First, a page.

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Origins of Language: A Slim Guide (Oxford Linguistics) 1st Edition

4.5 out of 5 stars 4 customer reviews
ISBN-13: 978-0198701880
ISBN-10: 0198701888
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Editorial Reviews

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"This short guide to modern empirical research on language evolution provides a breezy and readable introduction to the many issues involved in understanding how humans came to possess one of our most prized capacities: our ability to acquire and use language." -- Tecumseh Fitch, University of Vienna


"Jim Hurford has produced a work of stunning depth and breadth, expertly condensed in this slim guide. These are notoriously difficult questions: How did the capacity for language evolve in the deep history of our species? How do different languages evolve in the more recent histories of our societies? Hurford is one of the few scholars with the authority and interdisciplinary reach to give us compelling and plausible answers. The Origins of Language is a rare achievement, and highly recommended." -- N. J. Enfield, Max Planck Institute, Nijmegen, and University of Sydney


"Hurford has written a delightful little book, an ideal point of entry into the range of complex issues facing anyone that wants to understand how human language evolved. Darwin himself would have cherished this guide." -- Cedric Boeckx, ICREA/Universitat de Barcelona


"No one has thought more deeply about the evolution of the human language faculty than James Hurford, and no one writes about the topic more engagingly. In this book he explains and synthesizes the most important findings concerning language evolution from across a wide variety of scientific disciplines, including linguistics, biology, ethology, psychology, and cognitive science. His writing is always grounded in evidence-based argumentation, yet is informative and clear for the non-specialist reader. To introduce in such a short work all the major aspects of the evolution of language from the beginnings of a special human type of communication to the emergence of sound systems, through meaning to symbolic words to sentence structure is an impressive feat. To make it not only thorough but thoroughly readable is a real achievement. A lovely little book: great fun, cogent, and scientifically solid." -- Maggie Tallerman, Newcastle University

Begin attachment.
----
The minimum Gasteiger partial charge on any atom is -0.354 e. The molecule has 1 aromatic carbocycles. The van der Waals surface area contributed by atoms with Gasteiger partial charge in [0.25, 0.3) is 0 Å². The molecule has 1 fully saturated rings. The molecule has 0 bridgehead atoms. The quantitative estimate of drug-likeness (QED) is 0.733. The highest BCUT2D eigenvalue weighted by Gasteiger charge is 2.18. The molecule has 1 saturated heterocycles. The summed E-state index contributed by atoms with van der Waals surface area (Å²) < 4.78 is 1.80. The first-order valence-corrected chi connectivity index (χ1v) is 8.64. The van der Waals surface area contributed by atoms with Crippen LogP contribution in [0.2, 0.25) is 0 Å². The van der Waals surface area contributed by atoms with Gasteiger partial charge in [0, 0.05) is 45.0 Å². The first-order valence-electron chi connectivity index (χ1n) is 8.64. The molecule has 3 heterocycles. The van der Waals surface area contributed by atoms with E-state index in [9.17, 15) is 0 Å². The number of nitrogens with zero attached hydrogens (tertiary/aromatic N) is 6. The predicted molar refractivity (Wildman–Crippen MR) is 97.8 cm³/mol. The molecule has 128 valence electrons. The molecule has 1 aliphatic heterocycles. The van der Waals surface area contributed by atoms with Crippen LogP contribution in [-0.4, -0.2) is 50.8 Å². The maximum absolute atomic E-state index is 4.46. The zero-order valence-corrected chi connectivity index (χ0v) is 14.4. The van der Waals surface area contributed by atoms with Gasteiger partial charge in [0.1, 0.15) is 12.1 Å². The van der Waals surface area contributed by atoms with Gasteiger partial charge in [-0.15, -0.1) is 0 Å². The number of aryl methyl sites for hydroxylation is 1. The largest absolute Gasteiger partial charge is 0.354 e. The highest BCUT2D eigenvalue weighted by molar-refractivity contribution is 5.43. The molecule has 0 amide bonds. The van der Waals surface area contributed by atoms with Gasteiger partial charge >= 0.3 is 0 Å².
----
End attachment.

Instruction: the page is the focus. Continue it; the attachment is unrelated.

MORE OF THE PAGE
About the Author


James R. Hurford, Emeritus Professor, University of Edinburgh

James R. Hurford is Emeritus Professor at the University of Edinburgh, where he was previously Professor of General Linguistics from 1979 until his retirement in 2009. Over the last 25 years he has pioneered the rebirth of serious scientific interest in the origins and evolution of language. He co-founded with Chris Knight the biennial international conferences on the evolution of language (known as EVOLANG), with Simon Kirby the Language Evolution and Computation Research Unit at the University of Edinburgh, and with Kathleen Gibson the OUP series on language evolution. His previous publications include The Origins of Meaning (OUP 2007) and The Origins of Grammar (OUP 2011).